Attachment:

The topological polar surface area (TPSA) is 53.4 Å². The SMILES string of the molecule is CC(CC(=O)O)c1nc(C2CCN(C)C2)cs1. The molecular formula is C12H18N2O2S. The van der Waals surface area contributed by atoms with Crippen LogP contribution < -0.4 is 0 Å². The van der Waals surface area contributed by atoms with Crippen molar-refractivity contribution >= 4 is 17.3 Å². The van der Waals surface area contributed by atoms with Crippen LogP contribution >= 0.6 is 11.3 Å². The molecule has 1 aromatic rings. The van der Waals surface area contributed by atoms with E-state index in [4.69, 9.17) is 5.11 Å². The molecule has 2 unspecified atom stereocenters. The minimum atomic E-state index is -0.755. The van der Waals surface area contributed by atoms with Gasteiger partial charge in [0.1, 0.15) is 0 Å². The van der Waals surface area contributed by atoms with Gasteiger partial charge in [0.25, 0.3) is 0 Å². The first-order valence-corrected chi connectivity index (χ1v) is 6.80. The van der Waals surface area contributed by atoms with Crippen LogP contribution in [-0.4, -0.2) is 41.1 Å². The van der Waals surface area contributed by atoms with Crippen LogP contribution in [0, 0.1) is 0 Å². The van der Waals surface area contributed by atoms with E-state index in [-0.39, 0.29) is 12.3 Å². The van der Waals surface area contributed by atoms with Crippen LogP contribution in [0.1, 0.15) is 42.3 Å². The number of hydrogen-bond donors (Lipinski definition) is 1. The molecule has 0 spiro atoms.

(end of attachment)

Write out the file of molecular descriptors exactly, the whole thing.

The topological polar surface area (TPSA) is 53.4 Å². The SMILES string of the molecule is CC(CC(=O)O)c1nc(C2CCN(C)C2)cs1. The molecular formula is C12H18N2O2S. The van der Waals surface area contributed by atoms with Crippen LogP contribution < -0.4 is 0 Å². The van der Waals surface area contributed by atoms with Crippen molar-refractivity contribution >= 4 is 17.3 Å². The van der Waals surface area contributed by atoms with Crippen LogP contribution >= 0.6 is 11.3 Å². The molecule has 1 aromatic rings. The van der Waals surface area contributed by atoms with E-state index in [4.69, 9.17) is 5.11 Å². The molecule has 2 unspecified atom stereocenters. The minimum atomic E-state index is -0.755. The van der Waals surface area contributed by atoms with Gasteiger partial charge in [0.1, 0.15) is 0 Å². The van der Waals surface area contributed by atoms with Gasteiger partial charge in [0.25, 0.3) is 0 Å². The first-order valence-corrected chi connectivity index (χ1v) is 6.80. The van der Waals surface area contributed by atoms with Crippen LogP contribution in [-0.4, -0.2) is 41.1 Å². The van der Waals surface area contributed by atoms with Crippen LogP contribution in [0, 0.1) is 0 Å². The van der Waals surface area contributed by atoms with E-state index in [-0.39, 0.29) is 12.3 Å². The van der Waals surface area contributed by atoms with Crippen LogP contribution in [0.1, 0.15) is 42.3 Å². The number of hydrogen-bond donors (Lipinski definition) is 1. The molecule has 0 spiro atoms.